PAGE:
4) 21-50 Career Development. Social Worker (or other rigid career path) seeks CPD, additional qualifications, and training for further career development. Recognised qualifications only please – particularly those that have been targeted to a specific career/professional area. [What’s your breed of chicken on Facebook? Click Here…]

    5) Me (again). Professional needs to meet with like minded individuals for research and development of interesting ideas. PhD required (but deep down only because people stop looking at the CV if it’s not there). Frustrated idealist, who is interested in alternatives to just typing stuff but who probably requires some institutional shaping to understand referencing better. @username http://www.blog http://www.website http://www.LinkedIn http://www.newcloudthingy etc

    (and I’m sure there are more…)

    Basically, the OU (perhaps more than any other institution) has such a wide variety of customers that what is surprising is that it has managed to maintain it’s basic shape (although, there are alternative explanations for this…).

    Each student will have their own goals in mind and (as an AL) it is quite often understanding what these are that is important. Not everyone seeks knowledge for the sake of it… strategic learning is (also) big business.

    Part of me wonders whether this question is a ‘what is art’ sub-type, specifically ‘what is education’?

    But, assuming that we cannot answer this philosophically or at least agree upon a single definition, we have to consider the above alternatives – What is the education we are offering’ and ‘What is the education our students want’.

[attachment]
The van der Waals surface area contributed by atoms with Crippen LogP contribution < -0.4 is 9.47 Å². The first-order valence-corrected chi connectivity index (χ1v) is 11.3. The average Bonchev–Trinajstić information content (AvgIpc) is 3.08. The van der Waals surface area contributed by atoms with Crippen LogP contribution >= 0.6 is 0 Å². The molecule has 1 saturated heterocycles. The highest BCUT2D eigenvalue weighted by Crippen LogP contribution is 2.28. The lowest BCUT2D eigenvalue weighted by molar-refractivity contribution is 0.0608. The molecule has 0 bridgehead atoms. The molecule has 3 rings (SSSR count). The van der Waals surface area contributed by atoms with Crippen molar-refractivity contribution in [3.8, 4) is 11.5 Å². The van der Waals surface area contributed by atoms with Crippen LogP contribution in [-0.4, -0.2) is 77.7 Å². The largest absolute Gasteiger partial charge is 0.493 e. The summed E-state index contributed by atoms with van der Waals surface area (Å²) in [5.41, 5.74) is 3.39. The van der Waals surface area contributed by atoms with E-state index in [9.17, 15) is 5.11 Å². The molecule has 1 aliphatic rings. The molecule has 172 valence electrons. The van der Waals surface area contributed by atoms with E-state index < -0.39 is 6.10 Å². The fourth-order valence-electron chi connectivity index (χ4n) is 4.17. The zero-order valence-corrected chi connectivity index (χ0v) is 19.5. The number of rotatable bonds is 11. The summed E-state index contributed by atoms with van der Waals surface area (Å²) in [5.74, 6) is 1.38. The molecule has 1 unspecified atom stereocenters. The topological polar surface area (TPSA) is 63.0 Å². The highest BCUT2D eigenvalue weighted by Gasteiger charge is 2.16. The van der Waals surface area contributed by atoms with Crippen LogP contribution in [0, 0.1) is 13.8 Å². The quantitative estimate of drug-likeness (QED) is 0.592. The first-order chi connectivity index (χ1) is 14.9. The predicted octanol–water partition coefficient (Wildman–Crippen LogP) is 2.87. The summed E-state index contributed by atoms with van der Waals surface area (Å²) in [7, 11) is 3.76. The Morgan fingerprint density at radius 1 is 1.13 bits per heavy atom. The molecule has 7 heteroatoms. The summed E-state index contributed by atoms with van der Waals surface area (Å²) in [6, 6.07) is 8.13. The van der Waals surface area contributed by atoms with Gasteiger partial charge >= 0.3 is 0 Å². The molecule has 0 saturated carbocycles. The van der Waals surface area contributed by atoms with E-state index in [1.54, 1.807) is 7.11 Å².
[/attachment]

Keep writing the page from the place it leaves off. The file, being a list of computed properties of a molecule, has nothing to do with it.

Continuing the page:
The Social Sciences course example, given above, demonstrates how close the ties are between product and student in some cases. This is no way intended to be a criticism – it is quite clear that SS students and courses have a real symbiosis that is quite unique and only a crazyperson would stop that because ‘it was not living up to educational ideals’. SS get round this by aligning the business model with really good educational idealism (I think (and hope)) – i.e. content, pedagogy, educational theory align really well.

    PS – A similar thing happens in Finland with their education system – teachers are taught and trained in ‘teaching’, not information and theory.

    An example of this failing might be the Building Energy course tried in Scotland (I think) aimed at the construction industry to train for the new regulations on energy efficiency. Now, as an architect I am actually interested in the theory and practice of this. But most professionals see it as another piece of paper that is required to be able to punt out reports that suggest you change your lightbulbs to low energy types. Sometimes the world is really that cynical, hence the course didn’t stand a chance when alternative ‘educators’ could do it in a 12 hour module which got the bit of paper and cost £x.

    The OU could easily host a whole range of small specific qualification based courses to easily get the cash in. But it only does this in a very few cases.

    So where is this line drawn? Do we ‘educate’ for qualifications or for ‘learning’? We seem to do both, but with caveates…

    Maybe a user centered business approach is no bad thing – students bring the target, we bring the pedagogy for it (and then some – the ‘some’ being the ‘Open’ part in original meaning).

    (Um, I think this might be heading in a predictable direction now, so I better stop).

  5. Most Universities don’t think they are selling anything. They are wrong – a cash transaction of fee for service, does occur, whether they like it or not.
    By volume,for most Universities, the bulk of their income comes from Undergraduates (directly, or via state subsidy, depending on the country).
    So the question becomes – why do students attend a University?
    Mainly it’s for life experience, to have a good time, and to get a degree that will help them make their way in the world.
    The OU, by it’s nature, isn’t aimed at undergrads aiming to have a fun time on campus, so that leaves it, basically, selling a qualification (or part thereof, and the knowledge and personal development therein) that helps the student make their way in the world.
    Most universities, I think, by failing to accept that they, in fact, selling something, do their students a disservice (thought explanded here:http://tertiary21.blogspot.com/2010/10/do-you-see-your-students-as-products.html)